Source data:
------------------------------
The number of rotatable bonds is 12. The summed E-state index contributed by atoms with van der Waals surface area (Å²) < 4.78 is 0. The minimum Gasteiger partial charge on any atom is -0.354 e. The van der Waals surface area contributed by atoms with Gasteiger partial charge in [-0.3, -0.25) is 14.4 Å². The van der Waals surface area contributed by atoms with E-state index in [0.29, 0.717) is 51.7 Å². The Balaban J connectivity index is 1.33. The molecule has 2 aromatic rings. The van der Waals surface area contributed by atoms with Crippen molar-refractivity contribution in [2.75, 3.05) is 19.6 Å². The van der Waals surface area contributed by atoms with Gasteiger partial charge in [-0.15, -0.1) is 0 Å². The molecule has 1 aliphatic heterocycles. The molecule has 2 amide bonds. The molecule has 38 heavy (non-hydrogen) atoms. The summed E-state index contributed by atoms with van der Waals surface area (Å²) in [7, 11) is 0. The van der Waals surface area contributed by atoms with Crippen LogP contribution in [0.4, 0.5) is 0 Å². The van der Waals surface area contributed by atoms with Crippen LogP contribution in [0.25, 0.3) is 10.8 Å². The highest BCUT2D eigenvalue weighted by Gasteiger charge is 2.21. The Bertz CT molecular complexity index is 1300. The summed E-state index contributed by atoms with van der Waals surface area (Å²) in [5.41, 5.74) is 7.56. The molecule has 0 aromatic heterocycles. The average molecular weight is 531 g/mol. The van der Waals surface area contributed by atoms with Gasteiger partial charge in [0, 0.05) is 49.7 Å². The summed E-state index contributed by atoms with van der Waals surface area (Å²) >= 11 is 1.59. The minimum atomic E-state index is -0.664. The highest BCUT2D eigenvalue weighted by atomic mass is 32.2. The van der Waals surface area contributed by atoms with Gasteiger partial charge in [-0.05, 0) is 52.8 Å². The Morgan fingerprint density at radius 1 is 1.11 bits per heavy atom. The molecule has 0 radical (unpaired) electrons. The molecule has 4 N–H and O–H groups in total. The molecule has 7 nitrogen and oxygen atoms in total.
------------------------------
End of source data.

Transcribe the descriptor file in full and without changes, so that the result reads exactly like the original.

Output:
The number of rotatable bonds is 12. The summed E-state index contributed by atoms with van der Waals surface area (Å²) < 4.78 is 0. The minimum Gasteiger partial charge on any atom is -0.354 e. The van der Waals surface area contributed by atoms with Gasteiger partial charge in [-0.3, -0.25) is 14.4 Å². The van der Waals surface area contributed by atoms with E-state index in [0.29, 0.717) is 51.7 Å². The Balaban J connectivity index is 1.33. The molecule has 2 aromatic rings. The van der Waals surface area contributed by atoms with Crippen molar-refractivity contribution in [2.75, 3.05) is 19.6 Å². The van der Waals surface area contributed by atoms with Gasteiger partial charge in [-0.15, -0.1) is 0 Å². The molecule has 1 aliphatic heterocycles. The molecule has 2 amide bonds. The molecule has 38 heavy (non-hydrogen) atoms. The summed E-state index contributed by atoms with van der Waals surface area (Å²) in [7, 11) is 0. The van der Waals surface area contributed by atoms with Crippen LogP contribution in [0.4, 0.5) is 0 Å². The van der Waals surface area contributed by atoms with Crippen LogP contribution in [0.25, 0.3) is 10.8 Å². The highest BCUT2D eigenvalue weighted by Gasteiger charge is 2.21. The Bertz CT molecular complexity index is 1300. The summed E-state index contributed by atoms with van der Waals surface area (Å²) in [5.41, 5.74) is 7.56. The molecule has 0 aromatic heterocycles. The average molecular weight is 531 g/mol. The van der Waals surface area contributed by atoms with Gasteiger partial charge in [0, 0.05) is 49.7 Å². The summed E-state index contributed by atoms with van der Waals surface area (Å²) >= 11 is 1.59. The minimum atomic E-state index is -0.664. The highest BCUT2D eigenvalue weighted by atomic mass is 32.2. The van der Waals surface area contributed by atoms with Gasteiger partial charge in [-0.05, 0) is 52.8 Å². The Morgan fingerprint density at radius 1 is 1.11 bits per heavy atom. The molecule has 0 radical (unpaired) electrons. The molecule has 4 N–H and O–H groups in total. The molecule has 7 nitrogen and oxygen atoms in total.